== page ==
Javascript is disabled. Please enable javascript to view images and advanced functionality
Social MediaSummary
Did You Mean: Airport RoadRegion of Waterloo International AirportToronto Pearson International Airport

Add research to Airport Road, Ontario by attaching materials such as relevant webpages, videos, images or pdf documents here

0%

Airport Road, Ontario on Social Media

Airport Road, Ontario Summary

Highway in Ontario

Ontario Highway 427

King's Highway 427 (pronounced "four twenty-seven"), also known as Highway 427 and colloquially as the 427, is a 400-series highway in the Canadian province of Ontario that connects the Queen Elizabeth Way (QEW) and Gardiner Expressway in Toronto to Highway 401 and with York Regional Road 7 (formerly Highway 7) further north in the City of Vaughan. An arterial extension, known as York Regional Road 99, continues 800 metres (2,600 ft) north to Zenway Boulevard. It is Ontario's second busiest freeway by volume and third busiest in North America, behind Highway 401 and Interstate 405 in California. Like Highway 401, a portion of the route is divided into a collector-express system with twelve to fourteen continuous lanes. Notable about Highway 427 are its several multi-level interchanges; the junctions with the QEW/Gardiner Expressway and Highway 401 are two of the largest interchanges in Ontario and were constructed between 1967 and 1971, while the interchanges with Highway 409 and Highway 407 were completed in 1992 and 1995, respectively. Highway 427 is the main feeder to Toronto Pearson International Airport from the north and south. However, while much of the traffic from Highway 407, Highway 401 (eastbound), and the QEW/Gardiner Expressway makes use of the freeway for airport access, it also serves as a major traffic route for the western portion of Toronto (Etobicoke), the northeastern portion of Mississauga (Malton), the southeastern portion of Brampton (Claireville), and the western portion of Vaughan (Woodbridge). The section between Highway 401 and Dundas Street is a heavily traversed transit corridor; the 1.61-kilometre (1.00 mi) stretch between Burnhamthorpe and Rathburn saw an average of over 400,000 vehicles and over 5,000 buses per day in 2016. GO Transit, MiWay, and the Toronto Transit Commission (TTC) all operate express buses along this section of the highway. First designated in 1972, Highway 427 assumed the recently-completed 12-lane collector-express freeway of Highway 27, as well as a short freeway north of Highway 401 known as the Airport Expressway. Both routes were upgraded throughout the 1950s and 1960s, eventually becoming intertwined into the present configuration in 1972. The freeway was extended north from Pearson Airport to Highway 7 over the following twenty years. A short arterial extension was later built past Highway 7 to Zenway Boulevard, though this section is designated as York Regional Road 99. Plans have been announced to extend Highway 427 north to Major Mackenzie Drive; construction began in 2017 and is expected to be completed by 2020.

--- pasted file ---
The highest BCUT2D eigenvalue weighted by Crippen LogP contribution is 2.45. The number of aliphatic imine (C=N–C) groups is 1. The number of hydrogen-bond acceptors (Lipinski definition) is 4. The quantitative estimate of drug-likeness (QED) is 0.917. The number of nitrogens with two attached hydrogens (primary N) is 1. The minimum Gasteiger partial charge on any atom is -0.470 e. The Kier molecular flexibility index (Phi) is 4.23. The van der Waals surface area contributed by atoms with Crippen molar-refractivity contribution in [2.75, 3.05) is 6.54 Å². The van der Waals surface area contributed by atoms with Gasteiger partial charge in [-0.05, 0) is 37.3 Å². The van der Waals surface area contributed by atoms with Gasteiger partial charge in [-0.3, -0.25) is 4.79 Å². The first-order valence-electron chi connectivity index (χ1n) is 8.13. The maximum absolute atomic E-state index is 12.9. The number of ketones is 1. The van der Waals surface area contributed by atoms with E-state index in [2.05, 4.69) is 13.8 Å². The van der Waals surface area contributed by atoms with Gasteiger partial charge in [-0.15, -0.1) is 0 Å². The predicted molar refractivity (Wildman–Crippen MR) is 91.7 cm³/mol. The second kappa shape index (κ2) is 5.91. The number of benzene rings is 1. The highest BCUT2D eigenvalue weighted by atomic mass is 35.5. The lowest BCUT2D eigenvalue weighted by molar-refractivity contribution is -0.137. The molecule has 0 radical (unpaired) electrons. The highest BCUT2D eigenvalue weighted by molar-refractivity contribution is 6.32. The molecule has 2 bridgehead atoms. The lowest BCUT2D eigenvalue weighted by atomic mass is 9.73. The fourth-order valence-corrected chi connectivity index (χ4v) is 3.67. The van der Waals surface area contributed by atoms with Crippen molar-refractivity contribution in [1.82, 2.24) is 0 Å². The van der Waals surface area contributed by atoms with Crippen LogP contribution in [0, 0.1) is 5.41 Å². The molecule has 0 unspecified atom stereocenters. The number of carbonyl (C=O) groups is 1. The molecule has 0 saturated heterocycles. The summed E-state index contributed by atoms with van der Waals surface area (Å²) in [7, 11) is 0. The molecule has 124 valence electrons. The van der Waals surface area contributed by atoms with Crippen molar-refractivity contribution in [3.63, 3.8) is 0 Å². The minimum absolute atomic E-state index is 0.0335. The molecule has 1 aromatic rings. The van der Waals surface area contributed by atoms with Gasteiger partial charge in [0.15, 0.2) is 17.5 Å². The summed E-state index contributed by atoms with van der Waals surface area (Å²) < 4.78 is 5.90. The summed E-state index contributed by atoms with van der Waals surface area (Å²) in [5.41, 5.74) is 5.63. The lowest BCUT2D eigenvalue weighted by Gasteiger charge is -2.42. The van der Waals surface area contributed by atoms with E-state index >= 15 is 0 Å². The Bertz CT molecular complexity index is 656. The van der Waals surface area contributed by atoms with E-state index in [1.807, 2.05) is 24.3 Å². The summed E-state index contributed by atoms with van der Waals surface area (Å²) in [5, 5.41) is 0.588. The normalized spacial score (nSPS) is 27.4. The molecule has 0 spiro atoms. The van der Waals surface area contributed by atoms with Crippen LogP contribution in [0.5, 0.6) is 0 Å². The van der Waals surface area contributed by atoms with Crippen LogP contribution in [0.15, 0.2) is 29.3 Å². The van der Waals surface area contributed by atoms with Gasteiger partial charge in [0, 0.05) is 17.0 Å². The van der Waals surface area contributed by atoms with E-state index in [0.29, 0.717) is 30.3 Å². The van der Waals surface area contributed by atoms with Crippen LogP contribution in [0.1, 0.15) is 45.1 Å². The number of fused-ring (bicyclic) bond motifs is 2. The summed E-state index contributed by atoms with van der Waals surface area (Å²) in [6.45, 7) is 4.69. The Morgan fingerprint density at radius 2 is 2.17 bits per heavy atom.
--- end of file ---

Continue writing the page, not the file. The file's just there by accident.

400-series highway400-series highwaysAirport Road (Ontario)Allen RoadAmalgamation of TorontoAnnual average daily trafficArterial roadBarrieBlack Creek DriveBloor Street West
Website Menu